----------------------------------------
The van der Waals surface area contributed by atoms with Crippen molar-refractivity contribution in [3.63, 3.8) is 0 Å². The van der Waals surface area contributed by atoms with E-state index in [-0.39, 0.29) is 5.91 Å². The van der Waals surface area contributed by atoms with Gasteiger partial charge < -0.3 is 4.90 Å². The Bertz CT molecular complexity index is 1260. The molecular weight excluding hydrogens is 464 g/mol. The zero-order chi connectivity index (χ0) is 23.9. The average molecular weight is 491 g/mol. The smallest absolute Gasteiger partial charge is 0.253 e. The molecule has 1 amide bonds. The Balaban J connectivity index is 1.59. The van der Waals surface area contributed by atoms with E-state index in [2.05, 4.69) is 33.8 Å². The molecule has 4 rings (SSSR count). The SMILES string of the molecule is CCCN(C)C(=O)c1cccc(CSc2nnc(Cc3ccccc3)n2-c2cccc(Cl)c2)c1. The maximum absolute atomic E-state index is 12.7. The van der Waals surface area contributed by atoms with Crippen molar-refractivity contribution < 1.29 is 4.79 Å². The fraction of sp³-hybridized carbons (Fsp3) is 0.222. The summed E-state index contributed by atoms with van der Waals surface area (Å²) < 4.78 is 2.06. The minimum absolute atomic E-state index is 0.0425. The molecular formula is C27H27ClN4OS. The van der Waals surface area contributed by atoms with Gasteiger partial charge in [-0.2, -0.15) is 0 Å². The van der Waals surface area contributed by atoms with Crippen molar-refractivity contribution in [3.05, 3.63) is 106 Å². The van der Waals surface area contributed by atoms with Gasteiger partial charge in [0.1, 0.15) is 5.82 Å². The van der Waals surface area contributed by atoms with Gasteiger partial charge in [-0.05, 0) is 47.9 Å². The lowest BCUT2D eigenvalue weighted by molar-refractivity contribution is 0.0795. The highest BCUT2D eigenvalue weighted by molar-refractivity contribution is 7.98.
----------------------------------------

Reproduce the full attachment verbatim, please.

The van der Waals surface area contributed by atoms with Crippen molar-refractivity contribution in [3.63, 3.8) is 0 Å². The van der Waals surface area contributed by atoms with E-state index in [-0.39, 0.29) is 5.91 Å². The van der Waals surface area contributed by atoms with Gasteiger partial charge < -0.3 is 4.90 Å². The Bertz CT molecular complexity index is 1260. The molecular weight excluding hydrogens is 464 g/mol. The zero-order chi connectivity index (χ0) is 23.9. The average molecular weight is 491 g/mol. The smallest absolute Gasteiger partial charge is 0.253 e. The molecule has 1 amide bonds. The Balaban J connectivity index is 1.59. The van der Waals surface area contributed by atoms with E-state index in [2.05, 4.69) is 33.8 Å². The molecule has 4 rings (SSSR count). The SMILES string of the molecule is CCCN(C)C(=O)c1cccc(CSc2nnc(Cc3ccccc3)n2-c2cccc(Cl)c2)c1. The maximum absolute atomic E-state index is 12.7. The van der Waals surface area contributed by atoms with Crippen molar-refractivity contribution < 1.29 is 4.79 Å². The fraction of sp³-hybridized carbons (Fsp3) is 0.222. The summed E-state index contributed by atoms with van der Waals surface area (Å²) < 4.78 is 2.06. The minimum absolute atomic E-state index is 0.0425. The molecular formula is C27H27ClN4OS. The van der Waals surface area contributed by atoms with Gasteiger partial charge in [-0.2, -0.15) is 0 Å². The van der Waals surface area contributed by atoms with Crippen molar-refractivity contribution in [3.05, 3.63) is 106 Å². The van der Waals surface area contributed by atoms with Gasteiger partial charge in [0.1, 0.15) is 5.82 Å². The van der Waals surface area contributed by atoms with Gasteiger partial charge in [-0.05, 0) is 47.9 Å². The lowest BCUT2D eigenvalue weighted by molar-refractivity contribution is 0.0795. The highest BCUT2D eigenvalue weighted by molar-refractivity contribution is 7.98.